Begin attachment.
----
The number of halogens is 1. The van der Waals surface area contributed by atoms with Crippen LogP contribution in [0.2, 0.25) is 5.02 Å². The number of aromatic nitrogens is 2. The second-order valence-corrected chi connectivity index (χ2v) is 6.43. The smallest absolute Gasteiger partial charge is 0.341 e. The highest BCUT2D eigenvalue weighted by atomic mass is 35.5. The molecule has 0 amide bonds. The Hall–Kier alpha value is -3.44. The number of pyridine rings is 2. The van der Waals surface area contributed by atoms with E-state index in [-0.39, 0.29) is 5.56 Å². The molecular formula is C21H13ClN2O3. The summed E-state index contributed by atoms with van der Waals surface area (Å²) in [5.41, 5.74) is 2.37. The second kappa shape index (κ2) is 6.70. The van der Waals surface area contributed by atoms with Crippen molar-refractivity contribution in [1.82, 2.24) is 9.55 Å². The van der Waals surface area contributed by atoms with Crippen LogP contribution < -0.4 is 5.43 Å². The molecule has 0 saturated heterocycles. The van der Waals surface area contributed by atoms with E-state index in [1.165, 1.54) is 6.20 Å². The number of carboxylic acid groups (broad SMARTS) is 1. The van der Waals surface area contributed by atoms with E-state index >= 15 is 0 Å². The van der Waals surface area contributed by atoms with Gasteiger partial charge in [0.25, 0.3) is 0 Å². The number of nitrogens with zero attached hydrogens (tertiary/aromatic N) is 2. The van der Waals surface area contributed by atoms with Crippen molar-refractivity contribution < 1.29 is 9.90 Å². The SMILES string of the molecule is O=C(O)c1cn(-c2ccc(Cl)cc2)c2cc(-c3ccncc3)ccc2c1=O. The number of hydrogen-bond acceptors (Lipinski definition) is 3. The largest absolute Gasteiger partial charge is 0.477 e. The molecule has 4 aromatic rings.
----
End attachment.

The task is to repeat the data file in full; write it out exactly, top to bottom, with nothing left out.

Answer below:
The number of halogens is 1. The van der Waals surface area contributed by atoms with Crippen LogP contribution in [0.2, 0.25) is 5.02 Å². The number of aromatic nitrogens is 2. The second-order valence-corrected chi connectivity index (χ2v) is 6.43. The smallest absolute Gasteiger partial charge is 0.341 e. The highest BCUT2D eigenvalue weighted by atomic mass is 35.5. The molecule has 0 amide bonds. The Hall–Kier alpha value is -3.44. The number of pyridine rings is 2. The van der Waals surface area contributed by atoms with E-state index in [-0.39, 0.29) is 5.56 Å². The molecular formula is C21H13ClN2O3. The summed E-state index contributed by atoms with van der Waals surface area (Å²) in [5.41, 5.74) is 2.37. The second kappa shape index (κ2) is 6.70. The van der Waals surface area contributed by atoms with Crippen molar-refractivity contribution in [1.82, 2.24) is 9.55 Å². The van der Waals surface area contributed by atoms with Crippen LogP contribution < -0.4 is 5.43 Å². The molecule has 0 saturated heterocycles. The van der Waals surface area contributed by atoms with E-state index in [1.165, 1.54) is 6.20 Å². The number of carboxylic acid groups (broad SMARTS) is 1. The van der Waals surface area contributed by atoms with E-state index >= 15 is 0 Å². The van der Waals surface area contributed by atoms with Gasteiger partial charge in [0.25, 0.3) is 0 Å². The number of nitrogens with zero attached hydrogens (tertiary/aromatic N) is 2. The van der Waals surface area contributed by atoms with Crippen molar-refractivity contribution < 1.29 is 9.90 Å². The SMILES string of the molecule is O=C(O)c1cn(-c2ccc(Cl)cc2)c2cc(-c3ccncc3)ccc2c1=O. The number of hydrogen-bond acceptors (Lipinski definition) is 3. The largest absolute Gasteiger partial charge is 0.477 e. The molecule has 4 aromatic rings.